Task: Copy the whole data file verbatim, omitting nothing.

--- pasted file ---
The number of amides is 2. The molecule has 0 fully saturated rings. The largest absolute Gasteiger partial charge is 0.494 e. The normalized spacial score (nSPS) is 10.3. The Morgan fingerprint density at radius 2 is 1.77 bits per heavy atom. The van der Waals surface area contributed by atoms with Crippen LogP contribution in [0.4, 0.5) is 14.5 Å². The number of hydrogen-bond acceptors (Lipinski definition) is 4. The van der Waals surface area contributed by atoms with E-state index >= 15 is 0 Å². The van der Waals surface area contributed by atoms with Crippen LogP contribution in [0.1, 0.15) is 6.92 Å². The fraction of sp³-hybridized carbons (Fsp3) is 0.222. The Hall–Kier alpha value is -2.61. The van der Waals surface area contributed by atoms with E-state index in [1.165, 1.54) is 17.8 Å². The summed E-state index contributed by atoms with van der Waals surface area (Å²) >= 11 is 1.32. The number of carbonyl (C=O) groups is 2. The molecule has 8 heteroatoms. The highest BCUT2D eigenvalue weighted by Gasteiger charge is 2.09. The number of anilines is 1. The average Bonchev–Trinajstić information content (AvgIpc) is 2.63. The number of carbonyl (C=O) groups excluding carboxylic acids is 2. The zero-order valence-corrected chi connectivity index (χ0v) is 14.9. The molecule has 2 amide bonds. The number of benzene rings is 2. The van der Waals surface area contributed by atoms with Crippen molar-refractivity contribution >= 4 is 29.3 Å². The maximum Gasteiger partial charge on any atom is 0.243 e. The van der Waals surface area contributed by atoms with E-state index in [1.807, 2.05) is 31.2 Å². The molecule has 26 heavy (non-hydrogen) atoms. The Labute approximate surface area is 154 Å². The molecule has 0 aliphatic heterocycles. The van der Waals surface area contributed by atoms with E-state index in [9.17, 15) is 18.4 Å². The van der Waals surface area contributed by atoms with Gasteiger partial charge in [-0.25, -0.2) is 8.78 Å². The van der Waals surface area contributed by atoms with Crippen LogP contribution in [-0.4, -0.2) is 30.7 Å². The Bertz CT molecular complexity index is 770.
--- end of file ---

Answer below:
The number of amides is 2. The molecule has 0 fully saturated rings. The largest absolute Gasteiger partial charge is 0.494 e. The normalized spacial score (nSPS) is 10.3. The Morgan fingerprint density at radius 2 is 1.77 bits per heavy atom. The van der Waals surface area contributed by atoms with Crippen LogP contribution in [0.4, 0.5) is 14.5 Å². The number of hydrogen-bond acceptors (Lipinski definition) is 4. The van der Waals surface area contributed by atoms with E-state index >= 15 is 0 Å². The van der Waals surface area contributed by atoms with Crippen LogP contribution in [0.1, 0.15) is 6.92 Å². The fraction of sp³-hybridized carbons (Fsp3) is 0.222. The Hall–Kier alpha value is -2.61. The van der Waals surface area contributed by atoms with E-state index in [1.165, 1.54) is 17.8 Å². The summed E-state index contributed by atoms with van der Waals surface area (Å²) >= 11 is 1.32. The number of carbonyl (C=O) groups is 2. The molecule has 8 heteroatoms. The highest BCUT2D eigenvalue weighted by Gasteiger charge is 2.09. The number of anilines is 1. The average Bonchev–Trinajstić information content (AvgIpc) is 2.63. The number of carbonyl (C=O) groups excluding carboxylic acids is 2. The zero-order valence-corrected chi connectivity index (χ0v) is 14.9. The molecule has 2 amide bonds. The number of benzene rings is 2. The van der Waals surface area contributed by atoms with Crippen molar-refractivity contribution >= 4 is 29.3 Å². The maximum Gasteiger partial charge on any atom is 0.243 e. The van der Waals surface area contributed by atoms with E-state index in [1.807, 2.05) is 31.2 Å². The molecule has 26 heavy (non-hydrogen) atoms. The Labute approximate surface area is 154 Å². The molecule has 0 aliphatic heterocycles. The van der Waals surface area contributed by atoms with E-state index in [9.17, 15) is 18.4 Å². The van der Waals surface area contributed by atoms with Gasteiger partial charge in [-0.25, -0.2) is 8.78 Å². The van der Waals surface area contributed by atoms with Crippen LogP contribution in [-0.4, -0.2) is 30.7 Å². The Bertz CT molecular complexity index is 770.